“The way I see it, I’m spending three of my 10 hours a day in quality improvement activities that make the hospital a better place, and I’m getting fair market value for my services,” he continues. “After all, no one calls the $5,000 [monthly pay] a nursing home medical director receives a subsidy.”
In Dr. Whitcomb’s view, the history of hospital medicine speaks for itself, and the ever-growing demand for the services hospitalists provide assures the profession’s future. In the last decade, hospitals have incurred a slew of new reporting and program requirements from accrediting agencies and regulatory bodies, ranging from quality-improvement and patient-safety initiatives to pain-management and disease-management programs.
At the same time, medical staffs are eschewing the uncompensated patients who show up in the emergency room and on hospital nursing units, and subspecialists in growing numbers are refusing to take ER call. The convergence of these trends is leaving hospital administrators in a coverage bind.
“Basically, you have hospital administrators realizing that besides uncompensated patients, they have a plethora of systemic issues “Joint Commission gymnastics, the incredible regulatory burden “that are beyond inpatient care and that require someone to handle them,” Whitcomb says. “And part of the reason hospital administrators are willing to pay [hospitalists] to do these things is because they understand that the payment system is broken. They also understand that hospitalists, by nature, are interested in making systems of care as efficient as possible.”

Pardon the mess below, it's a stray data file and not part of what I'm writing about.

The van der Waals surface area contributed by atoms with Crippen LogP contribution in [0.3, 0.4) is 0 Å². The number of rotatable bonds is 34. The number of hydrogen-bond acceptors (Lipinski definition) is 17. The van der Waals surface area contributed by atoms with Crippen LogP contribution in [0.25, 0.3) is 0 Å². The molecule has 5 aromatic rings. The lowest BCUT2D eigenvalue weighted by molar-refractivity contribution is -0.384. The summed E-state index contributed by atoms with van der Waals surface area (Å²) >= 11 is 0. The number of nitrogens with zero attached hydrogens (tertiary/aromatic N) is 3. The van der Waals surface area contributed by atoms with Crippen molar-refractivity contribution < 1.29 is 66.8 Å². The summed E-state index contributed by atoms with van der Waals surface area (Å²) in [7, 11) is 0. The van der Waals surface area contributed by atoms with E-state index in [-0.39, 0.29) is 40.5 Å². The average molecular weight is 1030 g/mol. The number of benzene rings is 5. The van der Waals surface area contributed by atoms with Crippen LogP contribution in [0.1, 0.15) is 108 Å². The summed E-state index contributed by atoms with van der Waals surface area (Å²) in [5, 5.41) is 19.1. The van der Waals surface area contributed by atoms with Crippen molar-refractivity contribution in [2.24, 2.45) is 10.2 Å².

Early data on those efficiency gains “as measured by more streamlined care and reduced length of stay for conditions such as congestive heart failure and post-MI care and stroke care “may be fueling the spike in demand for hospitalists. It also likely figures in hospitals’ willingness to pay the tab for hospitalist services. A recent survey from the Society of Hospital Medicine found that on average, hospitals contribute $300,000 a year to support hospitalist programs.
Steve Nahm, a California health care consultant who has helped develop hospitalist programs, notes that the $300,000-average figure is just a starting point. An estimated 75% of hospitals provide financial backing or subsidies for their hospitalist programs, and in some cases that support exceeds $700,000.